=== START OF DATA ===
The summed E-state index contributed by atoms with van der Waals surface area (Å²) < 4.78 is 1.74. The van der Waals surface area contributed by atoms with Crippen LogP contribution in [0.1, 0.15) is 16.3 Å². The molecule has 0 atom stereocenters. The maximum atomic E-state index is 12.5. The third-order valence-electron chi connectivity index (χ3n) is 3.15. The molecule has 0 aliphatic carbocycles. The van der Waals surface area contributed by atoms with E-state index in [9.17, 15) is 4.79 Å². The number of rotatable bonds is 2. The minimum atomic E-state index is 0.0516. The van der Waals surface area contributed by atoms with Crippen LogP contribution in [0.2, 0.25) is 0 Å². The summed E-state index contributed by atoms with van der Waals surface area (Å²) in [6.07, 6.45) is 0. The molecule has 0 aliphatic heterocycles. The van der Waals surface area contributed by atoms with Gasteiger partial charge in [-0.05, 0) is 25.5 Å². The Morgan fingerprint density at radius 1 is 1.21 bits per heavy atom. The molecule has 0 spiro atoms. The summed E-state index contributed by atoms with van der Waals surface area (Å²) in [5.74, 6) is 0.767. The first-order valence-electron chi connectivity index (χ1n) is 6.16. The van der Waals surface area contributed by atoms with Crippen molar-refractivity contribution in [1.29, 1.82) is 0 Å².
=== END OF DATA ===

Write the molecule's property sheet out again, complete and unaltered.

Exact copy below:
The summed E-state index contributed by atoms with van der Waals surface area (Å²) < 4.78 is 1.74. The van der Waals surface area contributed by atoms with Crippen LogP contribution in [0.1, 0.15) is 16.3 Å². The molecule has 0 atom stereocenters. The maximum atomic E-state index is 12.5. The third-order valence-electron chi connectivity index (χ3n) is 3.15. The molecule has 0 aliphatic carbocycles. The van der Waals surface area contributed by atoms with E-state index in [9.17, 15) is 4.79 Å². The number of rotatable bonds is 2. The minimum atomic E-state index is 0.0516. The van der Waals surface area contributed by atoms with Crippen LogP contribution in [0.2, 0.25) is 0 Å². The summed E-state index contributed by atoms with van der Waals surface area (Å²) in [6.07, 6.45) is 0. The molecule has 0 aliphatic heterocycles. The van der Waals surface area contributed by atoms with Gasteiger partial charge in [-0.05, 0) is 25.5 Å². The Morgan fingerprint density at radius 1 is 1.21 bits per heavy atom. The molecule has 0 spiro atoms. The summed E-state index contributed by atoms with van der Waals surface area (Å²) in [5.74, 6) is 0.767. The first-order valence-electron chi connectivity index (χ1n) is 6.16. The van der Waals surface area contributed by atoms with Crippen molar-refractivity contribution in [1.29, 1.82) is 0 Å².